How unfair is this question?!  I mean, obviously if I get this job, I’ll picture my life a lot differently than if I’m still stuck in a dead-end job.  Here I am, scraping by, barely keeping myself afloat, and you want me to construct some fantasy life that I may or, most likely, may not be living in 3-5 years?

Let’s go back 3-5 years from today.  Did I picture myself living in my hometown, having spent half of my time since graduation unemployed and the other half of the time earning barely a poverty-level income?  Absolutely not.  I had huge dreams.  I wanted to go to grad school.  I wanted to move far, far away–someplace like Colorado, or Tennessee, or Oregon.  I wanted to be independent, to prove myself as a “real” adult.  I wanted to get married or at least have someone I loved who loved me back.  I thought, least of all, that I might have a job that used my basic skills.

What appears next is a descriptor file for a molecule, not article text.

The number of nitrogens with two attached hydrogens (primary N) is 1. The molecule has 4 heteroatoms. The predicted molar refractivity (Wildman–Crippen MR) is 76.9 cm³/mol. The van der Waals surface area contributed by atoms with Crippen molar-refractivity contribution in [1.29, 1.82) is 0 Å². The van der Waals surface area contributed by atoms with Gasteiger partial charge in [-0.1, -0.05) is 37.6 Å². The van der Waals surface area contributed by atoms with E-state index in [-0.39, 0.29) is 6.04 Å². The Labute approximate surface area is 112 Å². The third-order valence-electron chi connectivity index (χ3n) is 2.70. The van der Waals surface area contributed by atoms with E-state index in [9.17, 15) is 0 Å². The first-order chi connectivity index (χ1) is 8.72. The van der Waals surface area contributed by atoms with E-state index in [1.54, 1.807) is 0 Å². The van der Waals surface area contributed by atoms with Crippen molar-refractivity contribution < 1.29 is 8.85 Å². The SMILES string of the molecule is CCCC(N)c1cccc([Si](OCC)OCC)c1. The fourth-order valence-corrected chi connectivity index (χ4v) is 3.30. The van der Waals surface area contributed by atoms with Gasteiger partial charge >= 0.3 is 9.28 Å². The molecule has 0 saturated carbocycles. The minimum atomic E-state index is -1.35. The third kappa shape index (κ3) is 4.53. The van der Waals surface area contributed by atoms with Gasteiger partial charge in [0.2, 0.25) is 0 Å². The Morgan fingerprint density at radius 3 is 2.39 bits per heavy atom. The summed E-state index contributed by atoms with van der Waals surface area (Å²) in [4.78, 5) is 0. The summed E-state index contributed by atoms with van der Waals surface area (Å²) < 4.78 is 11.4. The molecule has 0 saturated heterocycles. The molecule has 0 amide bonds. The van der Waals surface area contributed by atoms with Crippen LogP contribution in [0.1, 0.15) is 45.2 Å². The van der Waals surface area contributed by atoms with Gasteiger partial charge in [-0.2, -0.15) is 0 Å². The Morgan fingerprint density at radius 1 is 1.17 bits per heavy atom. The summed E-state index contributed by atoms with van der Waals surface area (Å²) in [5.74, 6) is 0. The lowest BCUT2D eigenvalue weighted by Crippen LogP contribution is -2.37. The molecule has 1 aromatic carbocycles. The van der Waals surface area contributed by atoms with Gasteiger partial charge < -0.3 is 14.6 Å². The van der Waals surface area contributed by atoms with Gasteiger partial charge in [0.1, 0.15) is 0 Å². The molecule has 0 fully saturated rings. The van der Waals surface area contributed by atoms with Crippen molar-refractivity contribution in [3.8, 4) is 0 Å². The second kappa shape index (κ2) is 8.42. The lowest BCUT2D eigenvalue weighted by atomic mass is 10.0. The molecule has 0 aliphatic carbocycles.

After nine grad school rejections, after moving away, getting laid off, and having to return home broke and with my figurative tail between my legs, after three soul-crushing jobs and the prospect of moving back into the house I grew up in, after all of my friends have spread out to every corner of the world, I have watched each aspect of the dream for my future break apart and disintegrate in front of my eyes.

Needless to say, I have learned that plans don’t work out.  Life is one crazy, chaotic ride, and to think you have any control over it whatsoever is just a joke.  So this job wants me to construct a vision for 3-5 years from now?  Here it is: